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A woman who was stung in the buttock by the tip of a hypodermic needle found under the covers of her hotel bed shortly after she checked into her room can proceed with litigation against the hotel, says a federal appeals court, in reversing a lower court ruling.
Emily Baruch was pricked by the needle, which was underneath multiple layers of bedding, within five minutes of entering her hotel room, according to Wednesday’s ruling by the 4th U.S. Circuit Court of Appeals in Richmond, Virginia, in Donald Baruch; Emily Baruch v. Starwood Hotels & Resorts Worldwide Inc. et. al.
The couple filed suit against Stamford, Connecticut-based Starwood in U.S. District Court in Alexandria, Virginia, charging the chain with negligence. The District Court granted the hotel chain summary judgment dismissing the case, which was overturned by a unanimous three-judge appeals court panel.
The hotel has failed to demonstrate “that a jury could not reasonably find that the failure to detect and remove a sharp, dangerous object from a hotel guest’s bed constitutes a breach of the innkeeper’s duty of care,” said the ruling, in overturning the lower court ruling and remanding the case for further proceedings.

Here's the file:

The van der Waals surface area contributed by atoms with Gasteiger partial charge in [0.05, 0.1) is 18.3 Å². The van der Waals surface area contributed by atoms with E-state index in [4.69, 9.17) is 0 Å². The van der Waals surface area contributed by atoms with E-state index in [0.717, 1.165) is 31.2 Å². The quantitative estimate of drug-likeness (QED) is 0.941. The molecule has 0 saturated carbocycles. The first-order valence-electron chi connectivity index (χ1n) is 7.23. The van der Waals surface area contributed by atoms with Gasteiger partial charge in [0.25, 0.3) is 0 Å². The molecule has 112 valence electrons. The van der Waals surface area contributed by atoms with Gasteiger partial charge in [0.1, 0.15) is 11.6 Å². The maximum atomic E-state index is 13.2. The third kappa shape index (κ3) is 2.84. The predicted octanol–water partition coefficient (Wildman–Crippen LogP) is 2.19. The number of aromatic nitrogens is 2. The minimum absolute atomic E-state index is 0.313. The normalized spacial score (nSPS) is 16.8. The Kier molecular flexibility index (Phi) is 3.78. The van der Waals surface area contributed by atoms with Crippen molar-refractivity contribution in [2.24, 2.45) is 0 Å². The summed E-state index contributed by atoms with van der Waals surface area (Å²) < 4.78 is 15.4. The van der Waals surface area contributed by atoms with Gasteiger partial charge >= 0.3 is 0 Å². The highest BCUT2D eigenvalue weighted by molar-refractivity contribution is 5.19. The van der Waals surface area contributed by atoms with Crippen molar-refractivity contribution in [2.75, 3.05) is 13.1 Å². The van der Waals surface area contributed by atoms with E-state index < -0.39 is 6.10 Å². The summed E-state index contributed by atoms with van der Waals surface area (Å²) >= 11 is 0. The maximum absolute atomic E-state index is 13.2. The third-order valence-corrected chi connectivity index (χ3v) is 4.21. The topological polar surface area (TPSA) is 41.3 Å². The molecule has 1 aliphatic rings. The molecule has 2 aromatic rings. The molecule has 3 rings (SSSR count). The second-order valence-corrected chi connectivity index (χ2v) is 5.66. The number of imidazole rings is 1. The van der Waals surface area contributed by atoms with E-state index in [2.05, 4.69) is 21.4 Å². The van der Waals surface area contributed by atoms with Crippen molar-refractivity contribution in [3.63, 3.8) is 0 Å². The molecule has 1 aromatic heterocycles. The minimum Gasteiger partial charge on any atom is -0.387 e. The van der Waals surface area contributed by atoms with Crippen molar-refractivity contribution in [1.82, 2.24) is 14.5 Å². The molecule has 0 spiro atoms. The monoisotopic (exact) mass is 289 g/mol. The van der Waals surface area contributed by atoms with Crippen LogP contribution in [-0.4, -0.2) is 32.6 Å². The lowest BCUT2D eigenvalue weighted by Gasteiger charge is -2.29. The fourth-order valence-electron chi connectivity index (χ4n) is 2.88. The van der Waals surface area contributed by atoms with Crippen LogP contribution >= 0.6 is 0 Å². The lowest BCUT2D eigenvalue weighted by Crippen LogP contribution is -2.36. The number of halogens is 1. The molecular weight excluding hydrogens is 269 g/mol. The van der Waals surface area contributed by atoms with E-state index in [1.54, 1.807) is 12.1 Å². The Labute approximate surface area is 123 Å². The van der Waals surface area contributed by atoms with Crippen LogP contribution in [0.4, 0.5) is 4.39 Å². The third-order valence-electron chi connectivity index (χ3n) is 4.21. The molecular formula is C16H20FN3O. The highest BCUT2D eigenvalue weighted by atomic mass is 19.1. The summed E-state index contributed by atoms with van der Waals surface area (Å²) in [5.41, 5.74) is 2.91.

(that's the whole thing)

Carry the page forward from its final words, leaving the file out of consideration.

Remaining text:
Attorneys in the case could not immediately be reached or had no comment.
In 2015, the Washington State Department of Labor and Industries said it fined a Motel 6 in Vancouver, Washington, $112,450 for exposing workers to used hypodermic needles.
A Miami Beach hotel operator has agreed to pay $2.5 million to settle a U.S. Equal Employment Opportunity Commission lawsuit, in which it was charged with firing black Haitian dishwashers who had complained about discrimination and replacing them with mostly Hispanic workers.